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Investing in our Future: $25,000 for AVC Scholarship Endowment

Antelope Valley College

As a valued entity in the Antelope Valley, AVEK Directors and staff know the significance of connecting with other organizations in a meaningful manner.

That philosophy sets the basis for AVEK’s Community Outreach efforts, which this year proved beneficial to the Antelope Valley College Foundation when the water Agency’s Board of Directors agreed to invest $25,000 in their scholarship endowment program.

AV College Foundation, a nonprofit organization, is the fundraising arm at the college. AVEK’s investment in their endowment fund will be pooled with investments from other contributors, and the interest from that investment will provide scholarships in perpetuity to aid students studying water sciences as their career goal.

AVEK acknowledged their 60-year anniversary by “leaving a legacy” with their investment in consideration of the value higher education affords the Antelope Valley as an economic stimulator fueled by a trained and skilled workforce.

Dianne Knippel, the College Foundation’s executive director, submitted a letter requesting funding assistance to AVEK Board President Shelley Sorsabal in September 2019.

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That gesture, in turn, serves as an incentive for the college to graduate students who possess the knowledge required to fill future needs of local employers in the water industry.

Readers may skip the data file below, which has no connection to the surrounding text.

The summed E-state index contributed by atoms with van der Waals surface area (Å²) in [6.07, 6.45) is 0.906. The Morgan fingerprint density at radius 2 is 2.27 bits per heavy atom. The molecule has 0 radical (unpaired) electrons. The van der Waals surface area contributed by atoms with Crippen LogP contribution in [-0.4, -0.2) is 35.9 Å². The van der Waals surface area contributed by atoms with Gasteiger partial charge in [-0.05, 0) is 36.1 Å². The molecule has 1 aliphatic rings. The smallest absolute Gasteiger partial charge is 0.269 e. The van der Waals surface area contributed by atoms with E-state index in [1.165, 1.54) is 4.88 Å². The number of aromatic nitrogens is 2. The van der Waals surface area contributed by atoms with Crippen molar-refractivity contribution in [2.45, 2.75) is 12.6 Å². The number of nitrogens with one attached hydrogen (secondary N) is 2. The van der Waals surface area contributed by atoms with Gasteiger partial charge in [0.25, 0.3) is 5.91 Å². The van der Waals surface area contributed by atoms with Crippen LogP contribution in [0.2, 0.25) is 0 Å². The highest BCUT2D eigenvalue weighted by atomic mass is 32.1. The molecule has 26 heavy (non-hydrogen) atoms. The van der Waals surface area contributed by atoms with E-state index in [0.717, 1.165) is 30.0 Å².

Knippel appeared before AVEK Directors at a board meeting in late February, explaining the procedure for financially assisting students.

She said the money goes directly to students for water science courses available at the college. Those courses cost $47 per credit unit hour. It takes students 25 units, or a total of $1,175, to pursue certification in the water sciences program, and funds are intended for students taking three water treatment courses that prepare them to take the Department of Natural Resources certification test.

Successful completion of this certification qualifies students to work in water treatment plants like the facilities AVEK operates in Quartz Hill, Rosamond, the Valley’s Eastside near Littlerock and in Acton.

Scholarship funds attract students to the program, Knippel said. “Scholarships are key to helping students succeed.”

AVEK’s investment will assist the college in adding three more sessions of water treatment in the Fall.

Over 18,000 students attend classes at the college and about 85% of the students rely on some form of financial aid or scholarships.

AVEK has a history of hiring qualified water treatment operators from AVC and one of AVEK’s managers has taught classes in water treatment there in the past.

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